T.

orange-knickers:

picopicoyama:

White Heterosexuals in Love

Coming to theatres next spring, a love story that is vaguely forbidden between two kind of sarcastic, innocent cisgender people who grew up in middle class american families.

Based on a book featuring White People Almost Kissing

image

vablatsky:

this game is why I have trust issues

Mickey Milkovich (rivetingly played by Noel Fisher) first made his mark in an unexpected Season 1 sexual encounter with teenage Gallagher son Ian (Cameron Monaghan). Ian, established as gay early in the series, receives tacit support from the handful of family members and friends to whom he comes out. Mickey, by contrast, is a profoundly closeted neighborhood thug: a belligerent, grubby kid with the words “FUCK U-UP” tattooed on his knuckles … who also happens to be an exuberant bottom. However, instead of writing off this hook-up as another one-time moment of comedic outrageousness, Shameless has made Mickey’s arc a surprisingly sensitive one, examining the impact of poverty and family violence on the character’s life.

Mickey has been raised in a household ruled by terror. The Milkovich brood is overseen by tyrannical father Terry, who is often out of sight (thanks to frequent incarceration), but never far out of mind. Mickey’s appearance is disheveled: at times visibly dirty. His speech is littered with wisecracks and put-downs. He’s cagey and mean and picks fights. All of these at-once repugnant qualities are undercut by viewers’ slow, sobering realization: This is how an abused child survives. Because, as we discover in both subtle clues and scenes of explicit brutality, Terry’s hairpin trigger rage is calibrated to fire at any mention of homosexuality.

… In tiny increments since his first encounter with Ian, and at clear risk to his own safety, Mickey has pushed himself further and further past his fear. We are reminded of the time Mickey, returning from a stint in juvenile detention, greeted Ian with a deceptively terse, “Missed ya.” Of Mickey and Ian’s first kiss, hurried and nervous, long after they began meeting for sex. Of the futile, single-word plea – “Don’t” – when Ian told him he was enlisting in the Army. Of Mickey’s hesitant response to a stranger who asked, of his relationship with Ian, “Did you guys just meet last night, or are you together?”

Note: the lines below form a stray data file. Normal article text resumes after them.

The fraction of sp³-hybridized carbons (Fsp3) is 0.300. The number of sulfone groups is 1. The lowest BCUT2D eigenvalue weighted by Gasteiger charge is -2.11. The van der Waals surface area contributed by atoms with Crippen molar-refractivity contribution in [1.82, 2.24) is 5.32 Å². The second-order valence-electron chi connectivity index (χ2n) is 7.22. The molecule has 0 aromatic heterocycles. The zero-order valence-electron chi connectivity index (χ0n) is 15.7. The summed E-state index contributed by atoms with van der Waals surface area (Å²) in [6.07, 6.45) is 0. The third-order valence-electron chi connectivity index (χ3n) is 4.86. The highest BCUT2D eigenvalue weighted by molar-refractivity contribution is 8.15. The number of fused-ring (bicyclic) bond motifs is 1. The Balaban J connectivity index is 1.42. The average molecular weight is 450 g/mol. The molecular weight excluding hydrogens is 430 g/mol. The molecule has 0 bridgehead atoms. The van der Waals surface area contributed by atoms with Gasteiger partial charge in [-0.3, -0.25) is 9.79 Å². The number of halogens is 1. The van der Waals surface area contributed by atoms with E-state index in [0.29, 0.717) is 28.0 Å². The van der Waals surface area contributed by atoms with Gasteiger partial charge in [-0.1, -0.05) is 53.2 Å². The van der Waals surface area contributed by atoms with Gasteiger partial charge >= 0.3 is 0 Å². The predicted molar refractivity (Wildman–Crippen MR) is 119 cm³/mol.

Finally, after a pause: “Together.”

This, all of this, is what coming out looks like. And this is what Mickey Milkovich’s relevance truly hinges on: not only an acknowledgment of the suffering and self-denial that is still a reality in the lives of many LGBTQ people; but the validation that coming out is not irrelevant or passé or an all-or-nothing game. No matter how small and unwhole these acts of disclosure may seem, they are still brave.

Showtime’s Shameless has changed TV’s “coming out” scripts and led audiences through a winding, protracted, and ultimately triumphant coming out story from one of the most subversive queer characters on television. (via mandyfuckinmilkovich)

“Stop faking your fucking orgasms. Society already tells young men that they run the fucking universe - if they can’t turn your cunt into a shooting star then for god’s sake, let them know about it.”

Daisy Lola  (via blutrauschen)

sonicowls:

castiel-counts-deans-freckles:

how does that bitch not catch on fire?

Satan isn’t flammable

earlysunsetsintheimpala:

limedilatation:

Elton John in a bumper car.

On the way to save rock and roll

lameborghini:

1. wear more black
2. be meaner to boys
3. do homework maybe

clenfish:

joe, please, you and i both know it can’t be like this…

volanus:

tyrabankruptcy:

the-anal-rapist:

I med a man. A man da was separated… He not my boifren, he’s a fren.

Gerl Plea

Historic

sadegg:

girls who think they are above other girls because they dont wear makeup or dresses or do feminine things make me want to poke my eyes out

“You should know I disagree with a lot of traditional advice. For instance, they say the best revenge is living well. I say it’s acid in the face—who will love them now?”

Mindy Kaling (via observando)